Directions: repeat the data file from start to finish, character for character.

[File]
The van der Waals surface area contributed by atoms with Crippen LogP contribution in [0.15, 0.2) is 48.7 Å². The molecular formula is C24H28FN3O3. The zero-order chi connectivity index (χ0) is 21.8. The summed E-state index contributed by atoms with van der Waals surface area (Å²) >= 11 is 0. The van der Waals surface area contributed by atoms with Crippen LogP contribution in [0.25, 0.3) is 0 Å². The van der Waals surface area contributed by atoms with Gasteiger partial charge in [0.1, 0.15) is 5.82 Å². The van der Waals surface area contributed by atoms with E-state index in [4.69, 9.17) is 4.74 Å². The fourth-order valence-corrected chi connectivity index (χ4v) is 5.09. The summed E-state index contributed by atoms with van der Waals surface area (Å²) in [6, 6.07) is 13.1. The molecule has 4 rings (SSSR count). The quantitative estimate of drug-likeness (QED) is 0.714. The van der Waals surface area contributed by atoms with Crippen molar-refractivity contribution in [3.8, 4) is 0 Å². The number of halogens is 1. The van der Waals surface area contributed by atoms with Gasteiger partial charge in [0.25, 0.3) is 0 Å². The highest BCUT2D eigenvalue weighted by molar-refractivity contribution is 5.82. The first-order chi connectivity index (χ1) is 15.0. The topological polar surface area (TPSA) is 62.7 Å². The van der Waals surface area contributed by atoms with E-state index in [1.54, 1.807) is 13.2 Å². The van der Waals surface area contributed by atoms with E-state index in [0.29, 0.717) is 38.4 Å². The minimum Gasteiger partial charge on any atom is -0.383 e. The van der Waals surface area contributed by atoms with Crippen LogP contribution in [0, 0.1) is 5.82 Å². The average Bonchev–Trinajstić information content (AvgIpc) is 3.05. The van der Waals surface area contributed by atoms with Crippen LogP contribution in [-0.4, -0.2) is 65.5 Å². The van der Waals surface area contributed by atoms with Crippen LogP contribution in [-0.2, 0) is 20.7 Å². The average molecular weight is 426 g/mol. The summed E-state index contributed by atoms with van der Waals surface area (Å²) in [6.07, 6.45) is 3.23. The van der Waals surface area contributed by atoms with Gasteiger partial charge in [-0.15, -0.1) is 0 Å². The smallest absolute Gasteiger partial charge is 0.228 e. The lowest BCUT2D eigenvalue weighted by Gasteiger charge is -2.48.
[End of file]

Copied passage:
The van der Waals surface area contributed by atoms with Crippen LogP contribution in [0.15, 0.2) is 48.7 Å². The molecular formula is C24H28FN3O3. The zero-order chi connectivity index (χ0) is 21.8. The summed E-state index contributed by atoms with van der Waals surface area (Å²) >= 11 is 0. The van der Waals surface area contributed by atoms with Crippen LogP contribution in [0.25, 0.3) is 0 Å². The van der Waals surface area contributed by atoms with Gasteiger partial charge in [0.1, 0.15) is 5.82 Å². The van der Waals surface area contributed by atoms with E-state index in [4.69, 9.17) is 4.74 Å². The fourth-order valence-corrected chi connectivity index (χ4v) is 5.09. The summed E-state index contributed by atoms with van der Waals surface area (Å²) in [6, 6.07) is 13.1. The molecule has 4 rings (SSSR count). The quantitative estimate of drug-likeness (QED) is 0.714. The van der Waals surface area contributed by atoms with Crippen molar-refractivity contribution in [3.8, 4) is 0 Å². The number of halogens is 1. The van der Waals surface area contributed by atoms with Gasteiger partial charge in [0.25, 0.3) is 0 Å². The highest BCUT2D eigenvalue weighted by molar-refractivity contribution is 5.82. The first-order chi connectivity index (χ1) is 15.0. The topological polar surface area (TPSA) is 62.7 Å². The van der Waals surface area contributed by atoms with E-state index in [1.54, 1.807) is 13.2 Å². The van der Waals surface area contributed by atoms with E-state index in [0.29, 0.717) is 38.4 Å². The minimum Gasteiger partial charge on any atom is -0.383 e. The van der Waals surface area contributed by atoms with Crippen LogP contribution in [0, 0.1) is 5.82 Å². The average Bonchev–Trinajstić information content (AvgIpc) is 3.05. The van der Waals surface area contributed by atoms with Crippen LogP contribution in [-0.4, -0.2) is 65.5 Å². The van der Waals surface area contributed by atoms with Crippen LogP contribution in [-0.2, 0) is 20.7 Å². The average molecular weight is 426 g/mol. The summed E-state index contributed by atoms with van der Waals surface area (Å²) in [6.07, 6.45) is 3.23. The van der Waals surface area contributed by atoms with Gasteiger partial charge in [-0.15, -0.1) is 0 Å². The smallest absolute Gasteiger partial charge is 0.228 e. The lowest BCUT2D eigenvalue weighted by Gasteiger charge is -2.48.